Angel Falls – Venezuela

“Where is the highest waterfall in the World?”

Hidden in a wilderness region, called the Gran Sabana, in Venezuela.

They tumble 1000 metres off the edge of an escarpment of the mysterious

Auyan Tepuy, a sandstone mesa of 700 sq kms. The Angel Falls were

discovered by accident in 1935 by Jimmy Angel (1899-1956), an American

adventurer and bush pilot who operated in Central and South America.

Discovery

Last summer I made an excursion to view the Falls and learnt of the

exciting history of their discovery.

Jimmy Angel owned a Fokker monoplane of 1930′s vintage, capable of

carrying 3 passengers and freight. He became a legendary figure in

Venezuela, in his quest for gold and daredevil flying.

While flying up the Devil’s Canyon sector of Auyan Tepuy he spotted

amongst the clouds an impressive waterfall that hurtled into space to

spray the jungle below.

In 1937 he tried to land his plane on top of the flat-topped mountain

close to the Falls, but ended up in a bog. He and his passengers had to

abandon the plane and proceed on foot. A near vertical kilometre of

cliff was descended to reach the jungle below. After 11 days of

bushwhacking they reached an Indian village on a river that lead to

civilization.

Jimmy Angel's Fokker Monoplane

Jimmy Angel’s Fokker Monoplane

Jimmy Angel’s plane, “El Rio Caroni”, remained on the summit until

1970, when it was airlifted out and put on display at Cuidad Bolivar

airport. It is in an excellent state of preservation, looking more

robust than the little Cessna I flew in to Canaima.

Near midnight I booked into the Hotel Italia on the waterfront of the

Orinoco River at Cuidad Bolivar, after a long, air-conditioned bus ride

from Caracas.

Carlos, the manager, greeted me.

“Want to join a tour group to see the Angel Falls?” he asks, “Come and see me in the morning.”

That’s service for you!

The Tour

The tourist entry point is the isolated village of Canaima located at a

beautiful spot on the Rio Carrao where a series of cataracts plunge

into an extensive lagoon. This is Canaima National Park of 3 million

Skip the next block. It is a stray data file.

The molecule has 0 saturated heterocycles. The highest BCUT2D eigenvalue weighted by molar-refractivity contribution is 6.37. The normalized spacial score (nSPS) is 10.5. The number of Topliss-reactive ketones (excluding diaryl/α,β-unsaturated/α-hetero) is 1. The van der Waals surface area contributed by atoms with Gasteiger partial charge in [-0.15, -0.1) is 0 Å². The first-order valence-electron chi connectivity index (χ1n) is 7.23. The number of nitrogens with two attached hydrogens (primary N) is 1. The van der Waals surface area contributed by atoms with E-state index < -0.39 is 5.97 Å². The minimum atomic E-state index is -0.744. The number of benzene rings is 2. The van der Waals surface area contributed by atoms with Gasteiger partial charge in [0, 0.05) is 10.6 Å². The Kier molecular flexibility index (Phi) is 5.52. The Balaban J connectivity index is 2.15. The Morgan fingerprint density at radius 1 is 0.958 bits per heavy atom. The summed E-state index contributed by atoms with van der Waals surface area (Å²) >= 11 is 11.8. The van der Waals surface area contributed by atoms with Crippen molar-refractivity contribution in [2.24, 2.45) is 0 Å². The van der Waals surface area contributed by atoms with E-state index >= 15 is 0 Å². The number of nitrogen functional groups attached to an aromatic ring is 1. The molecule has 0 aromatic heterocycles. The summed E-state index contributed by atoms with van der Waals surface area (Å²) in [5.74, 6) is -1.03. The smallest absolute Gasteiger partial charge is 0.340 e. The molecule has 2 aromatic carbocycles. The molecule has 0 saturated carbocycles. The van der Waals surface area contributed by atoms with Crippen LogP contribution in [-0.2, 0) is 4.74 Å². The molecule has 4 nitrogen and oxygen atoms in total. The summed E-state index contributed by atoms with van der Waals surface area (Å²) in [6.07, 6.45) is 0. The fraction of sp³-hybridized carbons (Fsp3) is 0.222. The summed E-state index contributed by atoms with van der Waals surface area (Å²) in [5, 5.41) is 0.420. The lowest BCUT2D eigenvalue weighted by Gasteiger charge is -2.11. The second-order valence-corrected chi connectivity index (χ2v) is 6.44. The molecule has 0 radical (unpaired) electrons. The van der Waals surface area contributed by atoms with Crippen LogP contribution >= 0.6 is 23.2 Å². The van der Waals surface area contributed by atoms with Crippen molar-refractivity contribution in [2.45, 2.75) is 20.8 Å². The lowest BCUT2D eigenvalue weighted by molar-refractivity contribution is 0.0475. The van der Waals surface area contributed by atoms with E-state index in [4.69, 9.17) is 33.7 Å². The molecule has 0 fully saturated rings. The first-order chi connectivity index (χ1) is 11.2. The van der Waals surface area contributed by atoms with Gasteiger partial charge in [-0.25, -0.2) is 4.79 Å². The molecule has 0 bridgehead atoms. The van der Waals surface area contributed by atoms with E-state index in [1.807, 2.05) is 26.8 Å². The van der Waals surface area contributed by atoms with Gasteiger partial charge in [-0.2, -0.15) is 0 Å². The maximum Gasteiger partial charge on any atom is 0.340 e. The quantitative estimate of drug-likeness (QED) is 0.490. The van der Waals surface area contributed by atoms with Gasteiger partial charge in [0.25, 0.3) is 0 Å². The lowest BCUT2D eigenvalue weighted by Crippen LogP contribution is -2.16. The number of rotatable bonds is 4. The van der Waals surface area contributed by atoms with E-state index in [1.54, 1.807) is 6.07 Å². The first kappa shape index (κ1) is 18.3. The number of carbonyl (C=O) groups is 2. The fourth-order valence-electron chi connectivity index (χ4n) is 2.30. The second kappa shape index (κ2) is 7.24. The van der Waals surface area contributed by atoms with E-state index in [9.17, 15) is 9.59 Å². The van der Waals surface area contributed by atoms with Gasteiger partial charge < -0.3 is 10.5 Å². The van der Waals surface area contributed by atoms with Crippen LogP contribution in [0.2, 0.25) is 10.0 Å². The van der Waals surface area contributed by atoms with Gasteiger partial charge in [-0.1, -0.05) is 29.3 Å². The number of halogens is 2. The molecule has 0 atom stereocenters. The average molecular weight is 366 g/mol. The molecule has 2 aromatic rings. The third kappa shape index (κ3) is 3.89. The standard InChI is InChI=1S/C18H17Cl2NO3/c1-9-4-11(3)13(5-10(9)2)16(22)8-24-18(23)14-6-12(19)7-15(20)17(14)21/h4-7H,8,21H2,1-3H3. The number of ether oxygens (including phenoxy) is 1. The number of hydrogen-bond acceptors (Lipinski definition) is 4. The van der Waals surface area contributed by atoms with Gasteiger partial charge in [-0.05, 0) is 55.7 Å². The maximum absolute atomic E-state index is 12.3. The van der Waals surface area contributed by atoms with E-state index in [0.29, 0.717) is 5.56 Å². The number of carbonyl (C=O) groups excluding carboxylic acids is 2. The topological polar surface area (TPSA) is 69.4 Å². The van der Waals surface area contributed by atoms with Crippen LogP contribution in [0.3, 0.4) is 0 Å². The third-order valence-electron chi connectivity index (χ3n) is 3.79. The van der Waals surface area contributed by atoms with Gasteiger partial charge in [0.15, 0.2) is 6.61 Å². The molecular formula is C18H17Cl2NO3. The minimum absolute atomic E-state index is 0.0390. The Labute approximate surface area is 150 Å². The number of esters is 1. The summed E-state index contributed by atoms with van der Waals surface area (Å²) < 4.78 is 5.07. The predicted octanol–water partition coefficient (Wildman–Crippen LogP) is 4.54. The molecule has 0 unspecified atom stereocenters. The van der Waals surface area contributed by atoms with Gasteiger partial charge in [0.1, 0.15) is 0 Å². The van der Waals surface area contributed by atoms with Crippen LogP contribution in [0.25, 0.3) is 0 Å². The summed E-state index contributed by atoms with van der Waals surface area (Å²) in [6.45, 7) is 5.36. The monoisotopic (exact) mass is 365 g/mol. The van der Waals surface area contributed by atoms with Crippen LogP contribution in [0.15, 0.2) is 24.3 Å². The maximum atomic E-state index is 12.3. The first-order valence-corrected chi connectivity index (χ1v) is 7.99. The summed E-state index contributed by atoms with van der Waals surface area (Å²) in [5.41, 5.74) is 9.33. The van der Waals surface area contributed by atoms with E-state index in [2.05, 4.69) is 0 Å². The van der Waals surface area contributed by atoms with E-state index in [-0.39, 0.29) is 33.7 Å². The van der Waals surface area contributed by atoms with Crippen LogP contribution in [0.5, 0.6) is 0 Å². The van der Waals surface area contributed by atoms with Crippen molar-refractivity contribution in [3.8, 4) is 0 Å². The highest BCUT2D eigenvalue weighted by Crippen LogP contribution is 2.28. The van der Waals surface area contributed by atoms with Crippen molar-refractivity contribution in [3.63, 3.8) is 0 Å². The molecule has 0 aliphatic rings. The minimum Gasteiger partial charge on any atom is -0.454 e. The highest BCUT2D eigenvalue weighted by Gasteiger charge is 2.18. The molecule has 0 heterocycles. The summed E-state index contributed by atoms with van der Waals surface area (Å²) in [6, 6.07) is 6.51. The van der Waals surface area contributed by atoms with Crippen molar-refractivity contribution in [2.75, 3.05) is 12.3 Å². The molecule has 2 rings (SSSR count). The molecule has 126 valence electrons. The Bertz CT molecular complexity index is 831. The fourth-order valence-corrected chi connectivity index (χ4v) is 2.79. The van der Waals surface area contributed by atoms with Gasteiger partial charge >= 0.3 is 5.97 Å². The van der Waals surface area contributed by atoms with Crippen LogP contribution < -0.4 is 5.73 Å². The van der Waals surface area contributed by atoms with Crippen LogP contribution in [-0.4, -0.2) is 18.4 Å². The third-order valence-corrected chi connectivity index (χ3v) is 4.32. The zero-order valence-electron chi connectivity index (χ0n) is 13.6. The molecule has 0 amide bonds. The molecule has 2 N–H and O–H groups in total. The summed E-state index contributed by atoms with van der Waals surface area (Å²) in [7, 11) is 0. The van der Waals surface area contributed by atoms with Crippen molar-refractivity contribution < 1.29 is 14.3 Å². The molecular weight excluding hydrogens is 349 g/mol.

hectares and there is no road access. The airstrip perimeter is a

clutter of light planes of amazing variety. Twice a day a jet from

Caracas disgorges tourists who are shuttled off to upmarket,

air-conditioned accommodation.

Canoe on the Rio Churan

Canoe on the Rio Churan

My tour group consisted of 6 Europeans, German speaking, and a

Venezuelan guide who spoke English. We boarded a motorized dugout canoe

and sped across the lagoon in front of the cataracts. On the far side

we hiked above Salto El Sapo, where another canoe laden with provisions

was waiting to take us into the jungle.

Canoe access to the Angel Falls is restricted to the rainy season, June

to November. Thanks to El Ni�o, the rains had continued and the river was negotiable at the end of November, but only just. Alternatively, weather permitting and with absence of cloud, you can fly by the Falls, but blink and you’ve missed them.

The Rio Carrao is up to 200 metres wide and leads straight to Auyan

Tepuy. We donned lifejackets and huddled under canvas drapes to shelter

from the spray as we roared up several scary rapids. Towards dusk we pulled into the bank at Camp Orquidea – a jungle camp beneath towering rocky bluffs.

The shelter was open-sided with a thatch roof. Sandstone floor paving

stones show ancient ripple marks. Other tour groups used the camp.

About 50 hammocks complete with mosquito nets awaited our tired bodies.

Soon the kitchen was a hive of activity and we enjoyed spaghetti bolognaise by candle light, joined by a group of 20 Italians who raged into the night.

Next morning our canoe headed up the tributary Rio Churan to take us

deep within the mountains. Rapids were more frequent and frightening.

Huge sandstone blocks stud the river bed.

View from the Mirador

View from the Mirador

Finally we reached Rat Island

opposite Devil’s Canyon and our first glimpse of Angel Falls, an awesome